Monday, September 8, 2014

'Twere well it were done quickly

Could this be the first Alan Cumming narration I've heard that isn't a book for children? (The answer to that question is yes.) He can be rather adult in his performing and personal lives, but I don't think of him as a reader of books for grown-ups. Regardless, when I heard about this audio interpretation of his one-man Macbeth, I knew I would have to listen to it. And so I have.

Do you need a synopsis? Well, there's this Scottish lord-guy and he meets these three witches and they tell him that he's going to be King of Scotland. He tells his very ambitious wife this news and she pretty much convinces him that -- instead of waiting to become King -- he should be a little more active in bringing it about. So he kills King Duncan, and then he kills his friend Banquo who was the other witness to what those three witches said. And then the sons of King Duncan ally themselves with a good guy named Macduff and go to war against Macbeth, who by this time has gone a little whack. There's some more prophesying from the witches that convince Macbeth that he's invulnerable, but he's not. There are a lot of dead people at the end of the this play and the word blood appears in the text 42 times (according to college freshman Ivsuey on enotes.com).

Cumming set his theatrical version "in a clinical room deep within a dark psychiatric unit. [He] is the lone patient, reliving the infamous story and inhabiting each role himself. Closed circuit television cameras watch the patient's every move as the walls of the psychiatric ward come to life." However, it wasn't a one-man show (as I thought), other actors (including narrator Jenny Stirlin) are credited on the show webpage.

OK, it's all in the mind of a mentally ill person. Just listening, the play could have taken place in Glamis Castle or in the psych ward. Either way, it's just Cumming and the words. And it is something special. Cumming delivers nearly all the dialogue in his soft Scottish burr, with each of the characters given a distinct and natural sounding voice. I wish it hadn't been so long since I listened to this, because I can't remember many of the vocal details for the characters but once the action gets going and you only need to know a handful of voices, it is easy to determine who is speaking. Cumming is just superb when he reads women, so Lady Macbeth is sexy and confident and the witches are eerie and disturbing. Over all, in what is a fairly odd way to experience this play (or any play for that matter), Cumming manages to have ongoing dialogue with himself in an unaffected way.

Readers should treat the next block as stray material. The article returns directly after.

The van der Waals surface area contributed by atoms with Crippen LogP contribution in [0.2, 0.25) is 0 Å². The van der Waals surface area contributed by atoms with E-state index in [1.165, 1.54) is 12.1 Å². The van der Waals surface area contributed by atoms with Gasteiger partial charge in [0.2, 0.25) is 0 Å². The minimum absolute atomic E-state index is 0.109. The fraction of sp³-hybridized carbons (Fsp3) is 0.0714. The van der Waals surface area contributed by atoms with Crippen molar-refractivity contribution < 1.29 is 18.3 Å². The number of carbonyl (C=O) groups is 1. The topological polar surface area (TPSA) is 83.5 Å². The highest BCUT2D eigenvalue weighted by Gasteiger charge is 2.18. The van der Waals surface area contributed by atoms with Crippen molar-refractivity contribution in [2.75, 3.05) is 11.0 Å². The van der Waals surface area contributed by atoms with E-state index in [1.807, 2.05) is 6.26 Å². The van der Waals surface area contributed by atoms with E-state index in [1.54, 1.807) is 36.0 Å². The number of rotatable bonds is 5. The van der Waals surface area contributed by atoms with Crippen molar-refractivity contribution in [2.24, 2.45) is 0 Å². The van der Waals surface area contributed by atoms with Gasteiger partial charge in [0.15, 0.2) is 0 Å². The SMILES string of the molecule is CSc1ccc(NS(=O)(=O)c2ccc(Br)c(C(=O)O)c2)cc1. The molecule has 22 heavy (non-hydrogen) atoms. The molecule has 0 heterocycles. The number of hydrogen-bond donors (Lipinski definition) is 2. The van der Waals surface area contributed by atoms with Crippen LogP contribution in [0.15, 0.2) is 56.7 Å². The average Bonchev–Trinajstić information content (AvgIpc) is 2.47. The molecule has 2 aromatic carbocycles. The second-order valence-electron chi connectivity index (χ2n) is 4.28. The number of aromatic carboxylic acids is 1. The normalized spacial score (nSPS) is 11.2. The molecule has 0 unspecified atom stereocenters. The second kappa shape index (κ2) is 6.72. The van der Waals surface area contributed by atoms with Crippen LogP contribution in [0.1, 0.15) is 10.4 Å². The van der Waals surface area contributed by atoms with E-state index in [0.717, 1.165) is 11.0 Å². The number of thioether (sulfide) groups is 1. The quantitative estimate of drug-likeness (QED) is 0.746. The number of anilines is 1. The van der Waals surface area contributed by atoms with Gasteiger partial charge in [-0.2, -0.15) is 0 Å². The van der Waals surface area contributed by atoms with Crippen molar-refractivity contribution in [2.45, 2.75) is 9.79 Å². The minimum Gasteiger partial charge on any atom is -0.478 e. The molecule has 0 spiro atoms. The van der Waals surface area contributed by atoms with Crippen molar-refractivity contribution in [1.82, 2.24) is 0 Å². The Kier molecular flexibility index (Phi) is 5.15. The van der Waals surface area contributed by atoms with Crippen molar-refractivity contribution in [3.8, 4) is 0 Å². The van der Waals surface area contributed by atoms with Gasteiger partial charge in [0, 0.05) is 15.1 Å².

There are very few audio effects, the only one I remember is the speech of the weird sisters, who sound distorted and their voices are occasionally mixed together.

Cumming also reads the stage directions, which are famously brief, in a slight whisper. Since the entry of every character is noted in the directions, this is very helpful when trying to keep characters straight.

On the other hand, if you aren't familiar with the Scottish play, I can see that hearing it this way could become mighty confusing. Who are all these people and what are they talking about? Without the stage action, i.e., the witches' dance around the bubbling cauldron, the drunken porter, Banquo's ghost pointing his bloody finger, Lady Macbeth wandering around in her nightgown, and the moving forest; it's hard to find a focal point to the story. It's just words.

The audiobook has original music, or music original to the play, that is interpolated between each of the five acts. It's by Max Richter and -- while tuneful -- it certainly reflects someone disordered in his own mind. Each break reveals a different piece of music, rather than the same 30-second squib. I so appreciate any thoughtful music added to audiobooks.

It turns out there are a few adult audiobooks narrated by the talented Mr. Cumming, one by Michael Ondaatje and another by Michael Cunningham. Possibly good stuff to be heard.

[When I was in college, I wrote a major paper on the English actress Ellen Terry. This is a very famous painting of her, by John Singer Sargent, in the role of Lady Macbeth. By all accounts, a triumph. The Tate Britain owns this painting and this image was retrieved from Wikimedia Commons.]

Macbeth by William Shakespeare [oh yeah, forgot to mention that!]
Narrated by Alan Cumming
Simon & Schuster Audio, 2012. 1:44

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